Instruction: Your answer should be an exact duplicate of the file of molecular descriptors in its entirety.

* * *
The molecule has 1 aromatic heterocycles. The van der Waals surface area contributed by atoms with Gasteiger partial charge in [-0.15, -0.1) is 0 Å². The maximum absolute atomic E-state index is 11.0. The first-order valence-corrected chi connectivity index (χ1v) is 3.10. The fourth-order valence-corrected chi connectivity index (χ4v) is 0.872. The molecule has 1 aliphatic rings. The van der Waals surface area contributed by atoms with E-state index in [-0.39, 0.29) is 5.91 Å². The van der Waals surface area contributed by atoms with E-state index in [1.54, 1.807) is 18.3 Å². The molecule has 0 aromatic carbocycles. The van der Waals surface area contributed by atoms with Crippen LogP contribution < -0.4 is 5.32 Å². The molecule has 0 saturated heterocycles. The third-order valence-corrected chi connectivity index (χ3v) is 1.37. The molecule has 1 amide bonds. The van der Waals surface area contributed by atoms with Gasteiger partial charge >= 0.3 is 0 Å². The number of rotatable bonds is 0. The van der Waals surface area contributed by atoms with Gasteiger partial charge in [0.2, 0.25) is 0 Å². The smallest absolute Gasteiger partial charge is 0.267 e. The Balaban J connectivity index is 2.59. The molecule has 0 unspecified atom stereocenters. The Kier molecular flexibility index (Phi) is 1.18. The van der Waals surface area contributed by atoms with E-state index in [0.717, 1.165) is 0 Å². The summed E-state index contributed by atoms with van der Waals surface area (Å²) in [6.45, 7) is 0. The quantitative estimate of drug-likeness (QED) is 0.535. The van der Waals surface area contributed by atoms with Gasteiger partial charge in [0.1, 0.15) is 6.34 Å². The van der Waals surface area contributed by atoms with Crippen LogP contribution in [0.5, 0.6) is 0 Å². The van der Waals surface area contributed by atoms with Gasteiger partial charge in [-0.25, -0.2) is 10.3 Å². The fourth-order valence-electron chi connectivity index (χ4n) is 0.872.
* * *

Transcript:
The molecule has 1 aromatic heterocycles. The van der Waals surface area contributed by atoms with Gasteiger partial charge in [-0.15, -0.1) is 0 Å². The maximum absolute atomic E-state index is 11.0. The first-order valence-corrected chi connectivity index (χ1v) is 3.10. The fourth-order valence-corrected chi connectivity index (χ4v) is 0.872. The molecule has 1 aliphatic rings. The van der Waals surface area contributed by atoms with E-state index in [-0.39, 0.29) is 5.91 Å². The van der Waals surface area contributed by atoms with E-state index in [1.54, 1.807) is 18.3 Å². The molecule has 0 aromatic carbocycles. The van der Waals surface area contributed by atoms with Crippen LogP contribution < -0.4 is 5.32 Å². The molecule has 0 saturated heterocycles. The third-order valence-corrected chi connectivity index (χ3v) is 1.37. The molecule has 1 amide bonds. The van der Waals surface area contributed by atoms with Gasteiger partial charge >= 0.3 is 0 Å². The number of rotatable bonds is 0. The van der Waals surface area contributed by atoms with Gasteiger partial charge in [0.2, 0.25) is 0 Å². The smallest absolute Gasteiger partial charge is 0.267 e. The Balaban J connectivity index is 2.59. The molecule has 0 unspecified atom stereocenters. The Kier molecular flexibility index (Phi) is 1.18. The van der Waals surface area contributed by atoms with E-state index in [0.717, 1.165) is 0 Å². The summed E-state index contributed by atoms with van der Waals surface area (Å²) in [6.45, 7) is 0. The quantitative estimate of drug-likeness (QED) is 0.535. The van der Waals surface area contributed by atoms with Gasteiger partial charge in [0.1, 0.15) is 6.34 Å². The van der Waals surface area contributed by atoms with Crippen LogP contribution in [0.5, 0.6) is 0 Å². The van der Waals surface area contributed by atoms with Gasteiger partial charge in [-0.25, -0.2) is 10.3 Å². The fourth-order valence-electron chi connectivity index (χ4n) is 0.872.